Shake ups in Houston food truck policies

Texas culinary arts school students should have something to celebrate next time they find themselves in Houston, as a recent change in city ordinances is set to cause a massive expansion in the city's food truck scene.

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October 4, 2014 3 min read

Administrative changes in Houston could be set to cause expansion in the food truck scene.Texas culinary arts school students should have something to celebrate next time they find themselves in Houston, as a recent change in city ordinances is set to cause a massive expansion in the city’s food truck scene. In recent years, a number of laws put in place by the Houston City Council have greatly limited expansion of mobile eateries within city limits, predominantly due to concerns over usage of varying public spaces and safety concerns regarding cooking equipment and fuel. However, at a press conference that took place on Sept. 26, 2014, Mayor Annise Parker announced that she had made administrative changes (completely apart from the city council) to undo these ordinances.

Changes in fuel regulations
One of the rules that was struggled with by the majority of the food trucks in Houston pertained to the use of propane or other compressed fuels kept inside of any trucks. According to Culture Map Houston, any mobile restaurants that were operating in either the Texas Medical Center or the Central Business District of downtown Houston were limited in their use of these fuels. Specifically, these trucks were required to employ a fire marshal who would be on site at all times during operating hours. Obviously, this posed a problem as space inside one of these trucks is deeply limited. Parker’s new administrative ruling has made it legal for food trucks in either of these districts to use tanks containing up to 60 pounds of pressurized fuel without a fire marshal, which should expand the presence of these trucks in the downtown area.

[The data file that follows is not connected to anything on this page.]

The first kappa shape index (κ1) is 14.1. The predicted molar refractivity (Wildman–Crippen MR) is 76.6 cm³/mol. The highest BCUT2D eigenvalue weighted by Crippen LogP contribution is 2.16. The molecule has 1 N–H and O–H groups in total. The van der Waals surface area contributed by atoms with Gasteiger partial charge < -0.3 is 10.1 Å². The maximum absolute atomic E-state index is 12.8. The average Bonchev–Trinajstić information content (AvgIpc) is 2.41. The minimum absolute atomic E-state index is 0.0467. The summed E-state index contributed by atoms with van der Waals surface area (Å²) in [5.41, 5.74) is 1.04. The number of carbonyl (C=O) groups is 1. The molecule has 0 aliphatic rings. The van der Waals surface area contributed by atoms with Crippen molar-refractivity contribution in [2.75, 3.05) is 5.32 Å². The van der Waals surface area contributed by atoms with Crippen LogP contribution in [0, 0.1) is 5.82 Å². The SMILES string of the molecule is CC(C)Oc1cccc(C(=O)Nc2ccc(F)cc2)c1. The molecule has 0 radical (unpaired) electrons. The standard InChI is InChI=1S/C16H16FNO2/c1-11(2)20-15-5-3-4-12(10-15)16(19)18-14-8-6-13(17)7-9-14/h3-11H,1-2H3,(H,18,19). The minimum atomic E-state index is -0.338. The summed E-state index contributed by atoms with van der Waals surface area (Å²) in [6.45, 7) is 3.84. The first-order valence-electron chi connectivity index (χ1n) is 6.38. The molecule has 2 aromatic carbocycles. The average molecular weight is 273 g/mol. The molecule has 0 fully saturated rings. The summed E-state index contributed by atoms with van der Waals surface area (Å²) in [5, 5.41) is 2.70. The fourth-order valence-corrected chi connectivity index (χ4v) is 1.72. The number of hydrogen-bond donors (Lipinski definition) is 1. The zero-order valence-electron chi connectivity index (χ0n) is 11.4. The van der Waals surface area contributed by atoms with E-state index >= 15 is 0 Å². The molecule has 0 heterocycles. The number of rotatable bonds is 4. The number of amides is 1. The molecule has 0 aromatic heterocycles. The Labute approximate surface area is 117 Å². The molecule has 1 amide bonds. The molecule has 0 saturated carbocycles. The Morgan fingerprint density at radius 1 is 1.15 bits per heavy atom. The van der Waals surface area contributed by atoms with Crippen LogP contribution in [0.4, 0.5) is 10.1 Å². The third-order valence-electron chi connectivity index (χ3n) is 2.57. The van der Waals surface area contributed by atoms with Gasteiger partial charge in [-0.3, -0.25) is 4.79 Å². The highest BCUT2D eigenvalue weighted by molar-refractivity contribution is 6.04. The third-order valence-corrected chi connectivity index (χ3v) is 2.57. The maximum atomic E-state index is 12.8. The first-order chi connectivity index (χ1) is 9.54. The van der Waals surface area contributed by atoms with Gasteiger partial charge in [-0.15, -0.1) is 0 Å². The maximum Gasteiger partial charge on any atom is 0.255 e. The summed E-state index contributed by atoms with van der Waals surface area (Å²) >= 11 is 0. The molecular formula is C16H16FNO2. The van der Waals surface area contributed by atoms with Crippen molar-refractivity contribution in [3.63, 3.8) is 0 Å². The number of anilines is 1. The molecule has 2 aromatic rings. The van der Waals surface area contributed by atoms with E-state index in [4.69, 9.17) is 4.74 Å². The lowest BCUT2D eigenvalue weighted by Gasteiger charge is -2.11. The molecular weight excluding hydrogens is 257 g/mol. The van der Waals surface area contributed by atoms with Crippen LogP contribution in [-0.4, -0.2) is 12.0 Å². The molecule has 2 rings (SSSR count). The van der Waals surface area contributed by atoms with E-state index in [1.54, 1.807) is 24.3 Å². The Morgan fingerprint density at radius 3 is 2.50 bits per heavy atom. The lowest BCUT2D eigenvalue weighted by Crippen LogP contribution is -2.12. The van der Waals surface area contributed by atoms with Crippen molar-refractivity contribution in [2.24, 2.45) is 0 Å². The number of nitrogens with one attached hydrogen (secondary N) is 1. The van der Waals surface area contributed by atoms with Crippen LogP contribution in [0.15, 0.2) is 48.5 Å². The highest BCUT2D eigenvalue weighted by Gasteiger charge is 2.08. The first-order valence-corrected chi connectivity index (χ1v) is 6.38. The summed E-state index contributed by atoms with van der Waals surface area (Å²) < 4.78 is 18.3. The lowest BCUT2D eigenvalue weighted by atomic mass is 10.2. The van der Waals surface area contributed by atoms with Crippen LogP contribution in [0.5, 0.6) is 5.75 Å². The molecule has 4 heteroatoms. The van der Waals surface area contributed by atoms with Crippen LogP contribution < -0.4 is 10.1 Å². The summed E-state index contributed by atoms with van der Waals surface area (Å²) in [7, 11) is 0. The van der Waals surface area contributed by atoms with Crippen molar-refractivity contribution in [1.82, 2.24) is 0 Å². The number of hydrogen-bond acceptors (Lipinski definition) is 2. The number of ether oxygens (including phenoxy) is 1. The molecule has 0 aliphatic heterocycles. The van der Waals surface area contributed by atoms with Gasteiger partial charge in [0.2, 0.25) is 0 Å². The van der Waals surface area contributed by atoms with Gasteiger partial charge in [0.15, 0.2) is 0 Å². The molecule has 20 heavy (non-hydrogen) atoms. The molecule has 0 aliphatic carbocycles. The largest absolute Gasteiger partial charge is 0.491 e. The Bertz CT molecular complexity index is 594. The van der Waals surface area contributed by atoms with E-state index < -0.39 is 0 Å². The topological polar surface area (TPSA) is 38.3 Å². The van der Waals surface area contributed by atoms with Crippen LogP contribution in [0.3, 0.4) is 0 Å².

Public space
The same ordinance that had restricted the use of propane in these districts also limited the use of public spaces, such as patios or outdoor seating. There existed a longstanding argument between the owners of sedentary, brick and mortar restaurants and food truck restaurateurs wherein those with permanent locations felt that food trucks threatened their potential business by offering an impermanent dining option directly outside their doors. Now, according to KHOU 11, food trucks will be able to use public patios, chairs and benches near these restaurants as staging areas and to provide seating for their customers. Again, it’s expected that this should be a considerable boon to the food truck presence in the Texas Medical Center and Central Business district of the city.

Public reception
While the move from Mayor Parker has been met with predominantly positive feedback from the community, the same concerns that preceded her administrative order still prevail with some owners of sedentary restaurants. That said, those with a well-rounded perspective of the restaurant industry seem to think that this more open market will simply provide an arena for the best food purveyors to rise. In speaking with KHOU 11, Ryan Soroka of Eastie Boys, a group that owns both a food truck and a restaurant in Houston, elaborated on that sentiment.

“It’s about the same threat as another brick and mortar opening up,” said Soroka. “The restaurant business is hard whether you’re on a truck or bricks and sticks.”

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